Next, add in the salt, pepper and melted butter. Stir to combine – it won’t be entirely homogeneous since you are trying to stir butter into water, but that’s OK. Just give it a few stirs and you should be good.
Next, start adding the flour. Add just half of the flour to start and stir until well mixed. It will be very sticky at this point and not look like bread dough at all. Once mixed, start adding more flour a half cup at a time, mixing thoroughly after each addition. It will get harder and harder to mix with your wooden spoon as you get close to adding all the flour, so once you simply can’t mix with the spoon anymore set it aside and use your hands to knead the rest of the flour in.
Note: Bread making can be a little tricky since the amount of flour added can depend on the humidity in your kitchen. If you notice your dough is getting extremely dry and you haven’t added all the flour yet, it is OK to stop adding flour to make sure your bread stays moist. On the other hand, if you’ve added all 3 cups of flour and your dough is still way too sticky to knead, it is OK to add a bit more flour a quarter cup at a time. Once you’ve made bread a few times this determination will get easier. Do note, however, this is a very moist dough and the consistency should be JUST dry enough to knead, but still very moist and soft.
Once you have added all the flour it’s time to knead! I like to leave the dough right in the bowl for this part because I think it is easier to maneuver, but if you prefer you can dump it out onto a lightly floured surface. Knead the dough by folding it over on itself and pressing down and forward, essentially you are stretching out the gluten strands in the dough to give the bread a nice texture. After every 1-2 folds and presses, turn the dough and repeat. It will take about 10-15 minutes to knead, depending on how quickly you are working. The dough will be done when it is mostly smooth and has a nice bounce back to it. Once it’s ready, tuck the edges into the bottom of the dough to form a nice ball, it will look like this:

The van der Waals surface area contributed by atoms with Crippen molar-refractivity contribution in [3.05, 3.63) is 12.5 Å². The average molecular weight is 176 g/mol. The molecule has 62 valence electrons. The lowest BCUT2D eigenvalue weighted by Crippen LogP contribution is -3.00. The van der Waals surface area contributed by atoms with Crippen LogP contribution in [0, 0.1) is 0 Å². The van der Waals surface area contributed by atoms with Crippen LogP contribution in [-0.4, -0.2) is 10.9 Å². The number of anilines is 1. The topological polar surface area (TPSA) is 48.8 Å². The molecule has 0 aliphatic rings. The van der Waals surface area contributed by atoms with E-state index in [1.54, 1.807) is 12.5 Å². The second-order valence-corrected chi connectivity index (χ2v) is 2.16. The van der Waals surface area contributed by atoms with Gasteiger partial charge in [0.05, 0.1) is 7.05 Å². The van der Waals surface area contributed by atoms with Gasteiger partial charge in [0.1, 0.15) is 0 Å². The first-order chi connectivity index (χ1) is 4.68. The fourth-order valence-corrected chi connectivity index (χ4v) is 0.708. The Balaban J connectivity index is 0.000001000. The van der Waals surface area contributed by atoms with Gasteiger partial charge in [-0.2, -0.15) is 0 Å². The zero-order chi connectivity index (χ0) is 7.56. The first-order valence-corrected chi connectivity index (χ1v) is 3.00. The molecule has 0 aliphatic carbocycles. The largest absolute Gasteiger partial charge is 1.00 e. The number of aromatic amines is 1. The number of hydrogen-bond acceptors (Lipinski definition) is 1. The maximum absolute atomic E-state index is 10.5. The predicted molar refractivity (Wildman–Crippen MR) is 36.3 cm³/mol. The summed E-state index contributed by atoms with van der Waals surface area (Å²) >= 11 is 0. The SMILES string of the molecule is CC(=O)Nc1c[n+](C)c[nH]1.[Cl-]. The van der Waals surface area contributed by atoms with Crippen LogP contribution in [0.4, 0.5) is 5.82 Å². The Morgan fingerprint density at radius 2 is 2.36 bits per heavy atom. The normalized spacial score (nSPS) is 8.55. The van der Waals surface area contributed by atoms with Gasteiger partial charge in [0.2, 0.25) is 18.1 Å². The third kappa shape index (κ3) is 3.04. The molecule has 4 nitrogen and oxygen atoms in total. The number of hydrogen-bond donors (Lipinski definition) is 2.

Transfer the dough to a clean, lightly oiled bowl. Lightly oil the top of the dough as well to ensure it doesn’t dry out. Cover with a damp dish towel (not wet, you don’t want it to drip on the dough) and set in a warm place to rise for about an hour. I like to set the dough in front of a closed window so the sun keeps it warm while it’s rising. Make sure the window is not open because a draft will inhibit the rise of the dough.
The dough will be ready when it is doubled in size and quite puffy. It should look like this:
A thing of beauty.
Now comes my favorite part – form a fist and give the dough a punch right in the middle. It will make a “whoosh” sound as the dough deflates and will look like this:
How fun is that! After you punch down the dough, give it a few quick kneads and form back into a ball.
Now it’s time to form your rolls. Portion the dough into 12 equal parts – you can use a kitchen scale to get it just right or just eyeball it (to be honest, I just eyeball it most of the time). Using the same tucking under technique you did to make the dough into a large ball earlier, make each small portion into a ball. Evenly arrange in a 9×13″ pan that has been generously greased with butter. The rolls will not be touching and should look like this: